While our survey cannot be seen to represent all teachers, we believe the 295 responses make this the largest survey to examine teaching and news media in Australia and our analysis shows that the respondents are diverse in terms of geography, subject areas and teaching experience. Our survey findings show that the respondents believed that teaching students about news is very important and many teachers are regularly doing so. Other studies corroborate the finding that Australian teachers value students developing news literacy skills (e.g. Korona, 2020; Nettlefold & Williams, 2018). However, despite almost all teachers wanting to teach students about news, one-third of teachers are not very confident about doing so. Teachers’ lack of confidence in teaching news is not a new finding as other research also confirms this trend, in particular when this involves teaching topics of a sensitive nature (37% of teachers in our survey indicated this was a challenge) (Bickmore & Parker, 2014; Byford et al., 2009). Our findings also demonstrate there are multiple barriers that stand in the way of news media literacy education and these will need to be addressed by relevant stakeholders.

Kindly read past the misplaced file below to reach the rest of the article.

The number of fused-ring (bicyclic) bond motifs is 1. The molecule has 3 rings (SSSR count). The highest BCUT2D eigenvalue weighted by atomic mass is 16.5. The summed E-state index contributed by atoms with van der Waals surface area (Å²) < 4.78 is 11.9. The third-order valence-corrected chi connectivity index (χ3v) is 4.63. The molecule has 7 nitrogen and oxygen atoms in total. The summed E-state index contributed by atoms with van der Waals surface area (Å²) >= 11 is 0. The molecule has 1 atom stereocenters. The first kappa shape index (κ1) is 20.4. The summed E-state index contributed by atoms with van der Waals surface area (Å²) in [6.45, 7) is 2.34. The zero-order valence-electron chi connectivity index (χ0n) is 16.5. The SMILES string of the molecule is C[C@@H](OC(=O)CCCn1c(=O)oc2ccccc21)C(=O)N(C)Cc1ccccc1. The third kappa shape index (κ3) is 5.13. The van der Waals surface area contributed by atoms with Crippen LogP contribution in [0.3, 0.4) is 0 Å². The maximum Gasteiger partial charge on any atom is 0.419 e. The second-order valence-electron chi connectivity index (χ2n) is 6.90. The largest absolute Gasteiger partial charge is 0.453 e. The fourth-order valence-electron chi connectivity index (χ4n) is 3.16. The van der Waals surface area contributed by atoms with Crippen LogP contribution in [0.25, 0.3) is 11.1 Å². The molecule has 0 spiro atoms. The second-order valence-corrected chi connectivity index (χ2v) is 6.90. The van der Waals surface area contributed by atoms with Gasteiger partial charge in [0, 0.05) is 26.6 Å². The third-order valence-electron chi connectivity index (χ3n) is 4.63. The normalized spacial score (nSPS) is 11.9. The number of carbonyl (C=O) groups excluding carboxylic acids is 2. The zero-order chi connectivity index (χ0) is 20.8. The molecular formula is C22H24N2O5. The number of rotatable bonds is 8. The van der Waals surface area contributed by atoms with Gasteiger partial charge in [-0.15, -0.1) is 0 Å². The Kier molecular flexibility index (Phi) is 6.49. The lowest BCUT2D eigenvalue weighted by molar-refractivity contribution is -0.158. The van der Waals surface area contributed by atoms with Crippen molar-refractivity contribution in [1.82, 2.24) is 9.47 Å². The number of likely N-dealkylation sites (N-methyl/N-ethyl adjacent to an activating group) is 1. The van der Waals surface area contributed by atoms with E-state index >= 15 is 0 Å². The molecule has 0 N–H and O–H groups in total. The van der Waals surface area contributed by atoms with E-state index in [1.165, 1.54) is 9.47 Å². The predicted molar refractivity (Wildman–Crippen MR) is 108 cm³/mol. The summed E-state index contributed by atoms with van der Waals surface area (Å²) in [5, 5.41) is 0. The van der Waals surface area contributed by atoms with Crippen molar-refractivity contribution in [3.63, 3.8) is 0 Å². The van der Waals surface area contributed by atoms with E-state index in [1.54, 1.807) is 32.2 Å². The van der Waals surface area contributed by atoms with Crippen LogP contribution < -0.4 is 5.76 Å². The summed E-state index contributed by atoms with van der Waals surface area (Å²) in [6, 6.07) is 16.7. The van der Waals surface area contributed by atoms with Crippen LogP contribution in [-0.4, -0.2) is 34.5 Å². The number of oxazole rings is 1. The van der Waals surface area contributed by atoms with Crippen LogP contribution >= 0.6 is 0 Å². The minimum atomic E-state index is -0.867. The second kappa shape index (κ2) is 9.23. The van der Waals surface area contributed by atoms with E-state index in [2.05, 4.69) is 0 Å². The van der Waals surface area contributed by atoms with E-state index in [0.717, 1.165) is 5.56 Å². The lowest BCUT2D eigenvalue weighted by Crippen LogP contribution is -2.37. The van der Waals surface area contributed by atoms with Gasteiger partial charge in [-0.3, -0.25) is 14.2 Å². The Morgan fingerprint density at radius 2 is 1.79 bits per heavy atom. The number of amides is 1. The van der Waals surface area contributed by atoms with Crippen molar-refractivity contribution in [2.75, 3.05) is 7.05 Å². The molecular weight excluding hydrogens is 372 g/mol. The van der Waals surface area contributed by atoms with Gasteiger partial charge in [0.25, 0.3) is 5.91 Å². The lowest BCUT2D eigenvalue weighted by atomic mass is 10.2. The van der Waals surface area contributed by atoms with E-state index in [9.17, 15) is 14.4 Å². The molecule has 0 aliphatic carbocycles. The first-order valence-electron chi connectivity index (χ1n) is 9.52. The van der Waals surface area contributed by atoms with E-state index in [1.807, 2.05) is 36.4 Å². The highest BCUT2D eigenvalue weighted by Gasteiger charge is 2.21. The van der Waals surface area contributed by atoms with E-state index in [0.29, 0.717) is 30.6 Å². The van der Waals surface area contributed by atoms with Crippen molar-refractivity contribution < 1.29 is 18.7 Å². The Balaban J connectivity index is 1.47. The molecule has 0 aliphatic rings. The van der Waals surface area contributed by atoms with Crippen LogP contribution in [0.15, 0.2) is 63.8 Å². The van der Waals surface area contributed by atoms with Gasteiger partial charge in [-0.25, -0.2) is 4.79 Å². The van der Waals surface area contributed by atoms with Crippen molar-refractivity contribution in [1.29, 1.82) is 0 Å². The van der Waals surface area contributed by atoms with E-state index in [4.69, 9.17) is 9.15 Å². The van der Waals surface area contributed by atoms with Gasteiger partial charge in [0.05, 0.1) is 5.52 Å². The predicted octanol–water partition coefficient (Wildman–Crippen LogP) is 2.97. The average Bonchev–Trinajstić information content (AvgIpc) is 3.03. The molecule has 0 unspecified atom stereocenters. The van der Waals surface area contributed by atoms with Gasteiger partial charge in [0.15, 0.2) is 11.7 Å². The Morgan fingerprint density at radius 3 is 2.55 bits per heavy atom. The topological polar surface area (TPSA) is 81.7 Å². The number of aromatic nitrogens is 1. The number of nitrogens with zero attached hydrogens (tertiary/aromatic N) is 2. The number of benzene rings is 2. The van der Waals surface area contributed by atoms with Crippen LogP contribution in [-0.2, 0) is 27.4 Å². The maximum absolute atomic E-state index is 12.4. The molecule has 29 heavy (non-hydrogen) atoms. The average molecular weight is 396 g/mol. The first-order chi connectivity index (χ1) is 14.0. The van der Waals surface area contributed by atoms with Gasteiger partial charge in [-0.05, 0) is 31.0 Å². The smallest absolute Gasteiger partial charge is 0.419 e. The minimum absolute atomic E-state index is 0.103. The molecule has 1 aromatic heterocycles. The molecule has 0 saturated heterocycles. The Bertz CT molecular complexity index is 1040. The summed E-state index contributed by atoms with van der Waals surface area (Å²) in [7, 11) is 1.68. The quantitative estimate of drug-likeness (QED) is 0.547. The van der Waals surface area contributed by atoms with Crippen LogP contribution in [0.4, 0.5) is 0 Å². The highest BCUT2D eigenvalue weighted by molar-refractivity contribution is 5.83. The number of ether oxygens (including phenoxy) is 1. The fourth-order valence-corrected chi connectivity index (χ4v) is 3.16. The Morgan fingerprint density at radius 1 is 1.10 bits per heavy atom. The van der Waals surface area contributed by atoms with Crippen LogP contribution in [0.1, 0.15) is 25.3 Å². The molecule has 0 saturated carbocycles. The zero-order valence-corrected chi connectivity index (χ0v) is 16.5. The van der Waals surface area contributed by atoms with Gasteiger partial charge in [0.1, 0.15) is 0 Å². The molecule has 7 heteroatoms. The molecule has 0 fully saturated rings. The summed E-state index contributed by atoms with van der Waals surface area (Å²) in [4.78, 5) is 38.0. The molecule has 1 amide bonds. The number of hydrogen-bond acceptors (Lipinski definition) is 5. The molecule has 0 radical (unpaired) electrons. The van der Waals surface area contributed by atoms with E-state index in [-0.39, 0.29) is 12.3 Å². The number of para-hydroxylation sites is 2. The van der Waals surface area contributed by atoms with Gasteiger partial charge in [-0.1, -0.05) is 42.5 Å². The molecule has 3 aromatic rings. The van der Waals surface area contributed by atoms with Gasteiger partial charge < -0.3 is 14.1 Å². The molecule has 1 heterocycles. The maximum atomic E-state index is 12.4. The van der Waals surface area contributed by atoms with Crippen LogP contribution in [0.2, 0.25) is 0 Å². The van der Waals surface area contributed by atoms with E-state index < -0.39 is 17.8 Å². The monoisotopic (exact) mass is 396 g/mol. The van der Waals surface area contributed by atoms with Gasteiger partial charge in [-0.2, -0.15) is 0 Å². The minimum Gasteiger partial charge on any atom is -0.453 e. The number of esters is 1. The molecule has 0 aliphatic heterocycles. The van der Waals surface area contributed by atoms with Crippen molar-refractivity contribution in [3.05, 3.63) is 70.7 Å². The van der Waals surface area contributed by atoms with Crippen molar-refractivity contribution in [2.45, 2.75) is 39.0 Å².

Conversations with teachers

To gain further detailed information from the participants, teachers were invited to have an in-depth, 30-minute phone or online conversation about expectations and experiences of teaching news literacy in the classroom. A thematic analysis was conducted of the interviews which revealed why the teachers thought it was important to teach young people about news. Teachers also discussed curriculum connections and policy associated with teaching news media in the classroom and challenges, difficulties and barriers they faced that made teaching about news difficult or impossible. To retain anonymity, the teachers are referred to as Teachers 1–20 in the following discussion.Footnote 1

Why is it important to teach about the news?